To stay inside on a day like today would have been criminal so at lunchtime I headed out to Goosander Hide in the glorious sunshine with the air filled with bird song. After reading Jim’s blog from Saturday I was inspired to do some foraging of my own and so tucked into a few fresh beech leaves and hawthorn leaves and finshed off my snack with some tasty garlic mustard! The celandine flowers had opened up in the sunshine and created a beautiful glowing yellow carpet along the edge of the Docken’s Water.
At the entrance to the hide I spotted this adult alderfly bumbling along. I saw my first alderfly larvae in the pond last week. Alderfly spend a year or two in the water as a larvae before crawling up onto land and pupating in the soil. A few weeks later they emerge as an adult with the power of flight and live for just a few days.
The stinging nettles by the doorway to the hide are the first patch of stinging nettles I have noticed that have been nibbled. After carefully turning over a few leaves I identified the culprit – a green caterpillar (yet to be identified! Let me know if you know what it is.) It is always astounding to think that the stinging nettle supports over 40 different species of insect! Expect to see a lot more nibbled nettle leaves soon.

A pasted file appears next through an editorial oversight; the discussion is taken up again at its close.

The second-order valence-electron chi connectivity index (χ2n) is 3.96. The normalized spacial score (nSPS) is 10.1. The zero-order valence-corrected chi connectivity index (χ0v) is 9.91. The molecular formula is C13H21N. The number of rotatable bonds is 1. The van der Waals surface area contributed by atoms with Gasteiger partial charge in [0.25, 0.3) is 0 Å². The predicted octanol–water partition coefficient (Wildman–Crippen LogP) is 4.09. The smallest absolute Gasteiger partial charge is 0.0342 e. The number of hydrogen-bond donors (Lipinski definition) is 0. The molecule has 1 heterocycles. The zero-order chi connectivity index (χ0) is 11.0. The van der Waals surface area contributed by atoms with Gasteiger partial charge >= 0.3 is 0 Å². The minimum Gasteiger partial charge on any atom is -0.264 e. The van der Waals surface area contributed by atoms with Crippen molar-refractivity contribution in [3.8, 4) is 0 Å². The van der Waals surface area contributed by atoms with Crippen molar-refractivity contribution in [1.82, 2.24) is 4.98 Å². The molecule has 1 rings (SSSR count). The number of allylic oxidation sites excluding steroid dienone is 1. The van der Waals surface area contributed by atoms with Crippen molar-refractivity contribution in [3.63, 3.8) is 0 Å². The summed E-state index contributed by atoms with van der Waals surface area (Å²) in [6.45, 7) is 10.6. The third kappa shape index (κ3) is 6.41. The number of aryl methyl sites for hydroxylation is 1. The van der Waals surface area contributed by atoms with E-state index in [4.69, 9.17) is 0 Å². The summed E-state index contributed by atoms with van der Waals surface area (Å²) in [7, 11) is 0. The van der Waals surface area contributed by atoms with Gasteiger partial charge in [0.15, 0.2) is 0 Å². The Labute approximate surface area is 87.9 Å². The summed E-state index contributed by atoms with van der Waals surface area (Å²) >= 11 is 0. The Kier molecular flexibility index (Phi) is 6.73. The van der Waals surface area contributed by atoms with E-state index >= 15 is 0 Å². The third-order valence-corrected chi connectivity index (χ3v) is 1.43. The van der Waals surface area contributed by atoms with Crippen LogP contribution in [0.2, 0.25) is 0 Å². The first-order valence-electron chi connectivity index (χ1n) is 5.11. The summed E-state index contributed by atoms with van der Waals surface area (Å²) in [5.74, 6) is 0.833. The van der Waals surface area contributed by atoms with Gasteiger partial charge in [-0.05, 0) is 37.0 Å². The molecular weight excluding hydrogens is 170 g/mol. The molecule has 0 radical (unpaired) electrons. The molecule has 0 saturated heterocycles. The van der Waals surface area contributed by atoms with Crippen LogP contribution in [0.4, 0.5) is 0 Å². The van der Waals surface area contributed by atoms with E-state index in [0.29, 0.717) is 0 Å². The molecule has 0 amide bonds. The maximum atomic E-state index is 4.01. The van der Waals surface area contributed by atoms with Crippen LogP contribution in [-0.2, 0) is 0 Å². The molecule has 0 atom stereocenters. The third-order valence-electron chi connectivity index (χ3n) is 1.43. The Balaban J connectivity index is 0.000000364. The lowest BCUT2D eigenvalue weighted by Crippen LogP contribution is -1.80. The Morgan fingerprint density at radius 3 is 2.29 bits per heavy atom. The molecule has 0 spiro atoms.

I could have sat in the Goosander Hide all day, it was so peaceful and there was blue as far as the eye could see! Some carp (seen at the bottom of the photo) were circling in the shallow waters enjoying the warmth of the sun. Sand martins chattered away on the wing as they flew over the water catching their lunch. A few tended to their nest holes however the wall remained quite quiet for the duration of my stay.
Back at the Centre a few people reported seeing bank voles in front of the Woodland Hide as well as a grass snake on the log pile to the right of the hide and a speckled wood butterfly to the left. Other butterflies seen today included peacock, orange tip and comma.